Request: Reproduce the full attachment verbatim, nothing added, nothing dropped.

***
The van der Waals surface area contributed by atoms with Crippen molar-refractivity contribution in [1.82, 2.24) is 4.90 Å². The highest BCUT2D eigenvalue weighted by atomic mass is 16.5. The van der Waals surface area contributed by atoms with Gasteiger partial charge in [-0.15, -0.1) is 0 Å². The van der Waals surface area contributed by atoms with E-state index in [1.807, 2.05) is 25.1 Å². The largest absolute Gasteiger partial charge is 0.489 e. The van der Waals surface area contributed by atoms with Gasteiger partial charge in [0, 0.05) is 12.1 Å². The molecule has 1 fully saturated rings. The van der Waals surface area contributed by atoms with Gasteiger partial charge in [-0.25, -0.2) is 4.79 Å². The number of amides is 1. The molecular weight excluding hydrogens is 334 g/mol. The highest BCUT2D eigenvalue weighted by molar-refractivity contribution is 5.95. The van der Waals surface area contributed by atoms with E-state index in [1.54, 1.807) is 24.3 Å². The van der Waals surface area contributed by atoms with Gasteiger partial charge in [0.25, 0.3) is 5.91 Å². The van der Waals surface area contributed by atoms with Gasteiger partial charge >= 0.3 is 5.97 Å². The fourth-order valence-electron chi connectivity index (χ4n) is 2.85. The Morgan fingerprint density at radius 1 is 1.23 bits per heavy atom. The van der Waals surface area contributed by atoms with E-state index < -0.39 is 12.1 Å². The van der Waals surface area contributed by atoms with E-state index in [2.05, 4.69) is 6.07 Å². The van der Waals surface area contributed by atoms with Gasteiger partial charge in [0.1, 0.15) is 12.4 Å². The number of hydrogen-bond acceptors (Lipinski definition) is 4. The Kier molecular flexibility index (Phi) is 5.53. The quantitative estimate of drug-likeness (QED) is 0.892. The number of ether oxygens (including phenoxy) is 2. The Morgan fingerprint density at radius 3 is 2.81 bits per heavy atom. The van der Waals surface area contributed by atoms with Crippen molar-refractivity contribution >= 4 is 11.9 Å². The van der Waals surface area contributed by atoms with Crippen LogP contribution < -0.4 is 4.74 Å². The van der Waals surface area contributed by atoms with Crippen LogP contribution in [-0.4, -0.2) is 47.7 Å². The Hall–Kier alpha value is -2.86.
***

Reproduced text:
The van der Waals surface area contributed by atoms with Crippen molar-refractivity contribution in [1.82, 2.24) is 4.90 Å². The highest BCUT2D eigenvalue weighted by atomic mass is 16.5. The van der Waals surface area contributed by atoms with Gasteiger partial charge in [-0.15, -0.1) is 0 Å². The van der Waals surface area contributed by atoms with E-state index in [1.807, 2.05) is 25.1 Å². The largest absolute Gasteiger partial charge is 0.489 e. The van der Waals surface area contributed by atoms with Gasteiger partial charge in [0, 0.05) is 12.1 Å². The molecule has 1 fully saturated rings. The van der Waals surface area contributed by atoms with Gasteiger partial charge in [-0.25, -0.2) is 4.79 Å². The number of amides is 1. The molecular weight excluding hydrogens is 334 g/mol. The highest BCUT2D eigenvalue weighted by molar-refractivity contribution is 5.95. The van der Waals surface area contributed by atoms with E-state index in [1.54, 1.807) is 24.3 Å². The van der Waals surface area contributed by atoms with Gasteiger partial charge in [0.25, 0.3) is 5.91 Å². The van der Waals surface area contributed by atoms with Gasteiger partial charge >= 0.3 is 5.97 Å². The fourth-order valence-electron chi connectivity index (χ4n) is 2.85. The Morgan fingerprint density at radius 1 is 1.23 bits per heavy atom. The van der Waals surface area contributed by atoms with E-state index < -0.39 is 12.1 Å². The van der Waals surface area contributed by atoms with E-state index in [2.05, 4.69) is 6.07 Å². The van der Waals surface area contributed by atoms with Gasteiger partial charge in [0.1, 0.15) is 12.4 Å². The number of hydrogen-bond acceptors (Lipinski definition) is 4. The Kier molecular flexibility index (Phi) is 5.53. The quantitative estimate of drug-likeness (QED) is 0.892. The number of ether oxygens (including phenoxy) is 2. The Morgan fingerprint density at radius 3 is 2.81 bits per heavy atom. The van der Waals surface area contributed by atoms with Crippen molar-refractivity contribution >= 4 is 11.9 Å². The van der Waals surface area contributed by atoms with Crippen LogP contribution < -0.4 is 4.74 Å². The van der Waals surface area contributed by atoms with Crippen LogP contribution in [-0.4, -0.2) is 47.7 Å². The Hall–Kier alpha value is -2.86.